Show Review: The Bad Plus
  • WEDNESDAY, JANUARY 24, 2007

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Today's blog was written by BaebleBlog's most active freelancer, Bryan "Thundergod" Sargent. Mister Sarge's birthday is this week, and he celebrated by visiting the jazz-lovin' Village Vanguard to catch The Bad Plus in action. Happy birthday to Sarge, and happy reading to everyone else.


The Bad Plus: Live at the Village Vanguard, 1/23/07

Five years ago, The Bad Plus entered the hallowed halls of New York City’s Village Vanguard to the dismay of many jazz purists. Columbia Records, however, was not dissuaded by the group’s genre-crossing swagger. The label signed The Bad Plus to a record contract, and many more have taken notice since then. Last night, The Bad Plus started a six night engagement at the Vanguard, and much like that first appearance, this was not for jazz traditionalists. The Midwest trio, while heavily grounded in post-bop jazz, also adds elements of four-to-the-floor rock and groove-oriented rhythms.

The band’s look was just as varied as the eclectic mix of audience members in attendance. Pianist Ethan Iverson donned a dapper three piece suit, bassist Reid Anderson went for the jeans and t-shirt approach, and drummer David King - complete with tattoos - sported a vintage Western shirt, looking like something out of a classic post-punk band.

The opening song, “Mint,” set the tone for the intense yet playful set that everyone was about to experience. Iverson and Anderson laid down a beautiful melody while King attacked the drums with bomb blasts and cymbal crashes, even pulling out a baby toy to add a little color during the song. After two Anderson-penned pieces followed, the band proceeded with their first and only cover of the evening.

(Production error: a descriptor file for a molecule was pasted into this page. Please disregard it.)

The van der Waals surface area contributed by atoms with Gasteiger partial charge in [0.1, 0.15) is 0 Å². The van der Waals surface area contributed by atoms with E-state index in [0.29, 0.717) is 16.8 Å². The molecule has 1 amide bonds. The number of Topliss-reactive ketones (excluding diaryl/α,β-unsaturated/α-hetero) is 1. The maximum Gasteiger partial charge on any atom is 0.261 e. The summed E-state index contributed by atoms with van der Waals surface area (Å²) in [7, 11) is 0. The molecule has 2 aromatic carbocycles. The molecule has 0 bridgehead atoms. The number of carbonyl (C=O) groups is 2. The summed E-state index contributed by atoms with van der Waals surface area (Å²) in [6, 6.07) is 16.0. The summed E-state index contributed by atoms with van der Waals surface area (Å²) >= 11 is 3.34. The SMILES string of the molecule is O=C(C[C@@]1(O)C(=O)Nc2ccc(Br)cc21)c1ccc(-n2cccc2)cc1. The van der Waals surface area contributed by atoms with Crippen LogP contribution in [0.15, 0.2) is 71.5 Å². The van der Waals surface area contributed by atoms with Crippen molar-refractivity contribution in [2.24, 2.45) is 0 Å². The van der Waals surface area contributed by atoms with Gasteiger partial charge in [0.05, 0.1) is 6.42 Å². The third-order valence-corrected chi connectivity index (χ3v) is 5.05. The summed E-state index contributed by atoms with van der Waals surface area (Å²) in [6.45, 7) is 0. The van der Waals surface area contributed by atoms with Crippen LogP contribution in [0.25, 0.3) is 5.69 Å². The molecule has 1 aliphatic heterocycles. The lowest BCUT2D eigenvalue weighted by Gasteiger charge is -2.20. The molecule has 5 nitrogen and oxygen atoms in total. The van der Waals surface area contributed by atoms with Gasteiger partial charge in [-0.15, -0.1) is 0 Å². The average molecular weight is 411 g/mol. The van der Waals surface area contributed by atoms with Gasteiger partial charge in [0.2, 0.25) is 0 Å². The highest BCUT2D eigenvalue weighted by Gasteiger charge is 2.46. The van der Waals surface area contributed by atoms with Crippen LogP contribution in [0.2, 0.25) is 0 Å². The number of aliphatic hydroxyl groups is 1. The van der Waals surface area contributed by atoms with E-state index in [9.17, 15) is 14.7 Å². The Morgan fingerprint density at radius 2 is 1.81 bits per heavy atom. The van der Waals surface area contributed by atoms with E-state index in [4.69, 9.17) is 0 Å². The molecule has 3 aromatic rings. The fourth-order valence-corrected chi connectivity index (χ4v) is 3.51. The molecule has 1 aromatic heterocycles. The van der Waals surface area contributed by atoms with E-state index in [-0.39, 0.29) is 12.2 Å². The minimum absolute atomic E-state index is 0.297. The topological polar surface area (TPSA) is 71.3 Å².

Known for their amazing interpretations of “unexpected” songs such as Nirvana’s “Smells Like Teen Spirit” and Aphex Twin’s “Flim,” The Bad Plus did not disappoint, laying down a haunting version of the Bee Gee’s “How Deep Is Your Love” which led to a dry apology by Iverson for its somber tone. The rest of the show included originals, only one of which appeared on record - “Dirty Blonde,” from their 2004 Tchad Blake-produced album, Give.

The set concluded with the song “Physical Cities.” At its core, it’s a straight-up rock song, wavering between rhythmic feels and finishing off with an impressive staccato assault of piano, bass and drums, all played in unison.

The Bad Plus’ energy, intensity, and sense of humor are infectious, allowing the band to play anywhere from prestigious jazz clubs to massive festivals like Bonnaroo. Bands like this may be a nightmare to purists and traditionalists across genres, but to adventurous music fans, The Bad Plus are absolutely essential.

- Bryan Sargent

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